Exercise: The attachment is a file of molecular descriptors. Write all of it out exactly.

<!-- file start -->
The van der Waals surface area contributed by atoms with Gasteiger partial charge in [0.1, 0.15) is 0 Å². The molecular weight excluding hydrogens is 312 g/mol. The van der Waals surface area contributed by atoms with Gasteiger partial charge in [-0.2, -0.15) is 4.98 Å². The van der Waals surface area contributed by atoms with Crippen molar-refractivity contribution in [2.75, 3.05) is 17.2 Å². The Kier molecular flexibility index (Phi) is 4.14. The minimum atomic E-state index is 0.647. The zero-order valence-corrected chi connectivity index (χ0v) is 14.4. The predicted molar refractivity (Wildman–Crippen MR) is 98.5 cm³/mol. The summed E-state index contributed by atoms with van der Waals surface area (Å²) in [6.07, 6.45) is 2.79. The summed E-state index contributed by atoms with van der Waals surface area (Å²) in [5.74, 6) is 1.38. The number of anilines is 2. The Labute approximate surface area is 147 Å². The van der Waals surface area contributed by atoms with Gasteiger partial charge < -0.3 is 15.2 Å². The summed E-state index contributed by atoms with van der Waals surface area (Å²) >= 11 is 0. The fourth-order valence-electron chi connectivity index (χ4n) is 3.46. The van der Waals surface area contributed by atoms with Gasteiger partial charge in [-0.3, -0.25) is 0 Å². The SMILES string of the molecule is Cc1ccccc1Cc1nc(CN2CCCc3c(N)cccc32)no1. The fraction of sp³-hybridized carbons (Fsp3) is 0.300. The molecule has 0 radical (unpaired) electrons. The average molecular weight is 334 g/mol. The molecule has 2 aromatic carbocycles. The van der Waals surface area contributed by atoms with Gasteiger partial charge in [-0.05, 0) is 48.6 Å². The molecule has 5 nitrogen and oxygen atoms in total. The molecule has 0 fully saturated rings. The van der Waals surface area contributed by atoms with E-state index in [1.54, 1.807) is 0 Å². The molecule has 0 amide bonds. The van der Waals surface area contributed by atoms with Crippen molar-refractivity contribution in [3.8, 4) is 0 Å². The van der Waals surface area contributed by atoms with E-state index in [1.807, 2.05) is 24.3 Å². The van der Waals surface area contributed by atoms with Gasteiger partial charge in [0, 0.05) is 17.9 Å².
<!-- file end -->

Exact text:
The van der Waals surface area contributed by atoms with Gasteiger partial charge in [0.1, 0.15) is 0 Å². The molecular weight excluding hydrogens is 312 g/mol. The van der Waals surface area contributed by atoms with Gasteiger partial charge in [-0.2, -0.15) is 4.98 Å². The van der Waals surface area contributed by atoms with Crippen molar-refractivity contribution in [2.75, 3.05) is 17.2 Å². The Kier molecular flexibility index (Phi) is 4.14. The minimum atomic E-state index is 0.647. The zero-order valence-corrected chi connectivity index (χ0v) is 14.4. The predicted molar refractivity (Wildman–Crippen MR) is 98.5 cm³/mol. The summed E-state index contributed by atoms with van der Waals surface area (Å²) in [6.07, 6.45) is 2.79. The summed E-state index contributed by atoms with van der Waals surface area (Å²) in [5.74, 6) is 1.38. The number of anilines is 2. The Labute approximate surface area is 147 Å². The van der Waals surface area contributed by atoms with Gasteiger partial charge < -0.3 is 15.2 Å². The summed E-state index contributed by atoms with van der Waals surface area (Å²) >= 11 is 0. The fourth-order valence-electron chi connectivity index (χ4n) is 3.46. The van der Waals surface area contributed by atoms with Gasteiger partial charge in [-0.3, -0.25) is 0 Å². The SMILES string of the molecule is Cc1ccccc1Cc1nc(CN2CCCc3c(N)cccc32)no1. The fraction of sp³-hybridized carbons (Fsp3) is 0.300. The molecule has 0 radical (unpaired) electrons. The average molecular weight is 334 g/mol. The molecule has 2 aromatic carbocycles. The van der Waals surface area contributed by atoms with Gasteiger partial charge in [-0.05, 0) is 48.6 Å². The molecule has 5 nitrogen and oxygen atoms in total. The molecule has 0 fully saturated rings. The van der Waals surface area contributed by atoms with E-state index in [1.54, 1.807) is 0 Å². The molecule has 0 amide bonds. The van der Waals surface area contributed by atoms with Crippen molar-refractivity contribution in [3.8, 4) is 0 Å². The van der Waals surface area contributed by atoms with E-state index in [1.807, 2.05) is 24.3 Å². The van der Waals surface area contributed by atoms with Gasteiger partial charge in [0, 0.05) is 17.9 Å².